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Everything tenants need to know about break clauses

If you’re renting a property, or thinking of doing so, you may have heard the term ‘break clause’ mentioned in relation to UK tenancies.

A break clause is used to offer a tenant a little more flexibility or for a landlord to see if the tenant meets with their expectations.

What is a break clause in a tenancy agreement?

A break clause is a tenancy agreement clause that allows either the tenant or landlord, to end the tenancy agreement during the fixed term.

For example, a 12-month tenancy agreement with a six-month break clause would allow either party to end the tenancy in accordance with that clause.

Break clauses can offer both landlords and tenants flexibility to exit a tenancy early, perhaps because of sudden changes of circumstance.

Do all tenancy agreements have a break clause?

Break clauses aren’t compulsory in tenancy agreements and, as such, most standard agreements won’t contain a break clause unless requested.

If the landlord or tenant agree a break clause, the terms will be inserted into the tenancy agreement.

How does a break clause work in a tenancy agreement?

Once a break clause is agreed between the landlord and the tenant, the terms of the clause should be written into the tenancy agreement.

1. What should a break clause state?

When written into a tenancy agreement, the terms of a break clause should state:

  • At what stage of the tenancy the tenant or landlord can give notice
  • How much notice either the tenant or landlord will need to give

This is a contractual clause and as such must be balanced and fair.

Your rent should be up to date before you can implement the clause otherwise your deposit may be used to repay any arrears.

To formally end a tenancy, you must give up possession of the property. This means all your belongings must be removed, and the keys returned.

Landlords will also usually stipulate that the property is returned in the same condition it was in at the start of the tenancy subject to reasonable wear and tear.

2. Who can request a break clause?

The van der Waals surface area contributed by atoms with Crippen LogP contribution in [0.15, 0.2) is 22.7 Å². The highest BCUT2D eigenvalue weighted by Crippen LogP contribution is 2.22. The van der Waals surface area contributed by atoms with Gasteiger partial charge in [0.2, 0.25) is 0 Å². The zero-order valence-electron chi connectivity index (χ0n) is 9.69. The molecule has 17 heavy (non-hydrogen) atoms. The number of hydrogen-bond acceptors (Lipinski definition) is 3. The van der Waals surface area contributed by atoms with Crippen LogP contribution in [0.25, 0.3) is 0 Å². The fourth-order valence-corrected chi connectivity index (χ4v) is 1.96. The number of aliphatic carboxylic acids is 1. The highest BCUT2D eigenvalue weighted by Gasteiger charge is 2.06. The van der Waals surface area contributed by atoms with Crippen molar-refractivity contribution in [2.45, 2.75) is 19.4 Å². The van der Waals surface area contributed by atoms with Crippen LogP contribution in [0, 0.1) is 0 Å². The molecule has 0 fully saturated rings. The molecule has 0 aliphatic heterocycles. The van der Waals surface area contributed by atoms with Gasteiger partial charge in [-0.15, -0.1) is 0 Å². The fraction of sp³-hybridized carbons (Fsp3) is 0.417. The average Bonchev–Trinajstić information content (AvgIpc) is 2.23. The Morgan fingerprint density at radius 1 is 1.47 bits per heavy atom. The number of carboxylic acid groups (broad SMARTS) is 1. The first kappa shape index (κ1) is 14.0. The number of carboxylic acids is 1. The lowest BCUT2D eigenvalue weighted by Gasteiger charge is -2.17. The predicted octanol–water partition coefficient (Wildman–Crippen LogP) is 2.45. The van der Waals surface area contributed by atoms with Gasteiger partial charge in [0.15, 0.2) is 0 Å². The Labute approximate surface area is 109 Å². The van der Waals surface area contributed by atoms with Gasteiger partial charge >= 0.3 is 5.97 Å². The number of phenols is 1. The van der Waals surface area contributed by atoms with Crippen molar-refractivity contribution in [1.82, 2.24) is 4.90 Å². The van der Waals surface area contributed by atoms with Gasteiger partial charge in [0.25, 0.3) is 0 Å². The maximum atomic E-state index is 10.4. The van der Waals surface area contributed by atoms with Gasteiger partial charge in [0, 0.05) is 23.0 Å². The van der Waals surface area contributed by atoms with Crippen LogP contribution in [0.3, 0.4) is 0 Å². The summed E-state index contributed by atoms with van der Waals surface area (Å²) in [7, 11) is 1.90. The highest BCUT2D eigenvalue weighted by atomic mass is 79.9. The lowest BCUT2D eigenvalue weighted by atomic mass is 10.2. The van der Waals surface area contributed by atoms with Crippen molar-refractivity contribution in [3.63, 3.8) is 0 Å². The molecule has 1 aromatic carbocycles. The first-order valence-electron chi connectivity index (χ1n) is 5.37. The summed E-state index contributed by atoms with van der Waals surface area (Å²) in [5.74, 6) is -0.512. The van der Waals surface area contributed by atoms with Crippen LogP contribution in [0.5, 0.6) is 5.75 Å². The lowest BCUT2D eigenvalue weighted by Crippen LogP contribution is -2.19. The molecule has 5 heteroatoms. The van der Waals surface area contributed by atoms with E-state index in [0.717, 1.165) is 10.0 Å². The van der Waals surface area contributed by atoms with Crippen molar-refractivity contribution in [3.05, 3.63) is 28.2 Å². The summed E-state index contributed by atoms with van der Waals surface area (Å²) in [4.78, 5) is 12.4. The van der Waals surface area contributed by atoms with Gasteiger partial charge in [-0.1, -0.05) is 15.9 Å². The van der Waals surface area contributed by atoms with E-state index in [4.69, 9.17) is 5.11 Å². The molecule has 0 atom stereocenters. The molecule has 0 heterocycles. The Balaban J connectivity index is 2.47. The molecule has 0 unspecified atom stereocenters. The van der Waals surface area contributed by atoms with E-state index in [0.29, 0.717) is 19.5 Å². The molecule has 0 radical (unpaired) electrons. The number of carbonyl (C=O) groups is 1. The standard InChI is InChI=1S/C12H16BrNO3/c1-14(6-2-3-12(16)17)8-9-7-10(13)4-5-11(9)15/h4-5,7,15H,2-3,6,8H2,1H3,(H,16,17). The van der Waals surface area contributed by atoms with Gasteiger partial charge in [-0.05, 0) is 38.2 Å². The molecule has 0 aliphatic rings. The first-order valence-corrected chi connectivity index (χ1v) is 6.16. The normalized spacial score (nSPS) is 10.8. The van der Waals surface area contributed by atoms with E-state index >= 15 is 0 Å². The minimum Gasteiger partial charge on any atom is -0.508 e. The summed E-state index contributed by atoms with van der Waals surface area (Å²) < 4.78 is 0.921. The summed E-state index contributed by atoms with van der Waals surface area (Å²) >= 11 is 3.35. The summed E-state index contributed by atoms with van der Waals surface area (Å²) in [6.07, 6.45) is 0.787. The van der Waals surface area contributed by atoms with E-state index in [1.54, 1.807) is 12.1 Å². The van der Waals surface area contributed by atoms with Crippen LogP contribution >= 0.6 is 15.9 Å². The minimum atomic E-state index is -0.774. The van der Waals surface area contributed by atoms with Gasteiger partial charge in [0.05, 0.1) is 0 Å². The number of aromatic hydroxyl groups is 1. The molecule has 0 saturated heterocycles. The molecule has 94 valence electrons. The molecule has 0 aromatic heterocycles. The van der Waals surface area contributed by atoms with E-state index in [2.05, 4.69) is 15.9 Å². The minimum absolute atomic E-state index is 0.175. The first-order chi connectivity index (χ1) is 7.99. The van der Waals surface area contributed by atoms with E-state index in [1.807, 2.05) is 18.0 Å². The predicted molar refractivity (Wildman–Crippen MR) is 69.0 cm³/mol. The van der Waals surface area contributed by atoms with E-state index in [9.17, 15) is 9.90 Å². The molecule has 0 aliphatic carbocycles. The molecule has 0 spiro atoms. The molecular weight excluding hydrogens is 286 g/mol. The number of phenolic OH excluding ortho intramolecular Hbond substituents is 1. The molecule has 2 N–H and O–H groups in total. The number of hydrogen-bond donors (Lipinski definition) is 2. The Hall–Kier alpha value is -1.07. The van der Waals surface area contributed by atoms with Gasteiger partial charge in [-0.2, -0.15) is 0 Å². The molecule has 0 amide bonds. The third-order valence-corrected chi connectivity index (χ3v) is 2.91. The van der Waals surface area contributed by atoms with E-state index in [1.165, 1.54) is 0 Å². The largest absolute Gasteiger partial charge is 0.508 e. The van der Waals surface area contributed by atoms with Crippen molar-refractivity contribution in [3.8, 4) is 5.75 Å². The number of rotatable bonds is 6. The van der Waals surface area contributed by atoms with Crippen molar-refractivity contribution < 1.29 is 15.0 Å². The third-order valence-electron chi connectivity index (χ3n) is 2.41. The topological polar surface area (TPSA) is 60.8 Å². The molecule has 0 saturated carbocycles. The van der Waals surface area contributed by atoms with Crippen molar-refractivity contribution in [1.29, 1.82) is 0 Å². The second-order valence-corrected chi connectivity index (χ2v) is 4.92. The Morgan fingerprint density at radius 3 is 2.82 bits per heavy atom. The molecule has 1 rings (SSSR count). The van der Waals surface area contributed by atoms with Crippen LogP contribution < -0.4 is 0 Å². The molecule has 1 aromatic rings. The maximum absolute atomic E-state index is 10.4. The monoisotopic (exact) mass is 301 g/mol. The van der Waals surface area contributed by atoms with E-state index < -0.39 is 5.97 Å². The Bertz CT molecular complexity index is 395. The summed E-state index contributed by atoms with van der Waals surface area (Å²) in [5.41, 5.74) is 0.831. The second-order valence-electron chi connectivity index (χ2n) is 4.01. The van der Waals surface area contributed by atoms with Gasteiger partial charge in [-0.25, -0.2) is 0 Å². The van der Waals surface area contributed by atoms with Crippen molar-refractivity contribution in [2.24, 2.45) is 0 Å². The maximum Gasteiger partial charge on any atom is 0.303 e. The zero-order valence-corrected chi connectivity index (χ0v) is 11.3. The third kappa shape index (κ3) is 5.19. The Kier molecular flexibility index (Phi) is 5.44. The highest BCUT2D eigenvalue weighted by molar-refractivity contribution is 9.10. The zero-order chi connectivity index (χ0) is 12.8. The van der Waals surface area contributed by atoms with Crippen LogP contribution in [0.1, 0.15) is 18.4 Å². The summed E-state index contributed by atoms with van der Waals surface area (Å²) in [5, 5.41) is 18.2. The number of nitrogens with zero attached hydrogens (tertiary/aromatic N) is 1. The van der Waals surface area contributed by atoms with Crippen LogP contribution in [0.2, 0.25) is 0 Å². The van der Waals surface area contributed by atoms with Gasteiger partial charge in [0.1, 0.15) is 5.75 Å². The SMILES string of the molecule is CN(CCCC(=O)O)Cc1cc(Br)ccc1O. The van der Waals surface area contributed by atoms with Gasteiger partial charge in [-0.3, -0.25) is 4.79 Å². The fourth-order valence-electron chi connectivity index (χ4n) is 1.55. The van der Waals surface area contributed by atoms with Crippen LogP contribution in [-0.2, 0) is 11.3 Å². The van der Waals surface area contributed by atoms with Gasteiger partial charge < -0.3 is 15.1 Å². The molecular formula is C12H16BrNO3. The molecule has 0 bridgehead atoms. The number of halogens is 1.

Tenants and landlords can request a break clause, and, in most cases, the break clause agreement can be implemented by either party.

3. Who writes the break clause in a tenancy agreement

If your landlord uses a letting agent to manage their property or find tenants to rent it, the agent is usually responsible for writing a break clause into the tenancy agreement.

4. How is a break clause implemented?

Most break clauses will outline the details of how to they should be implemented in the tenancy agreement.

That usually includes:

  • The notice period required to implement the break clause
  • How that notice should be provided (usually in writing)

If you wish to give your landlord notice, find out exactly how this should be given and whether an email is acceptable. Electronic communications should be agreed in the tenancy agreement.

Notice periods for break clauses are usually two months.

So, if you started a 12-month tenancy agreement in January and have a six-month break clause, you would need to give your landlord notice in May should you wish to leave at the six-month point in July.

How early in the tenancy can you have a break clause?

Break clauses aren’t usually used earlier than six months into a tenancy agreement.

Under the Housing Act 1988, landlords are unable to seek possession of their property using a section 21 notice before four months of the tenancy has expired – unless they have grounds evict – for example, more than two months of rent arrears or antisocial behaviour.

The most common break clause is at six months or 12 months, for a one-year or two-year tenancy agreement, respectively.

Can I leave early if I don’t have a break clause?

If there’s no break clause in your agreement, you can’t leave your tenancy early unless your landlord agrees.

If you need to leave your tenancy early, perhaps because of a change of circumstances, speak to your landlord and put your situation to them.

If they agree to an early termination, you will still have to pay rent until new tenants are found, even if you’re no longer living in the property.

You will also be liable for any reasonable costs incurred, including those of an agent where instructed to find a suitable replacement.

Simply vacating the property without permission is known as ‘abandonment’ and is not advised.

While there is nothing to stop you physically moving out of a rental property early, you would still be liable for any rent payable up until the end of the agreed term.

Further reading…

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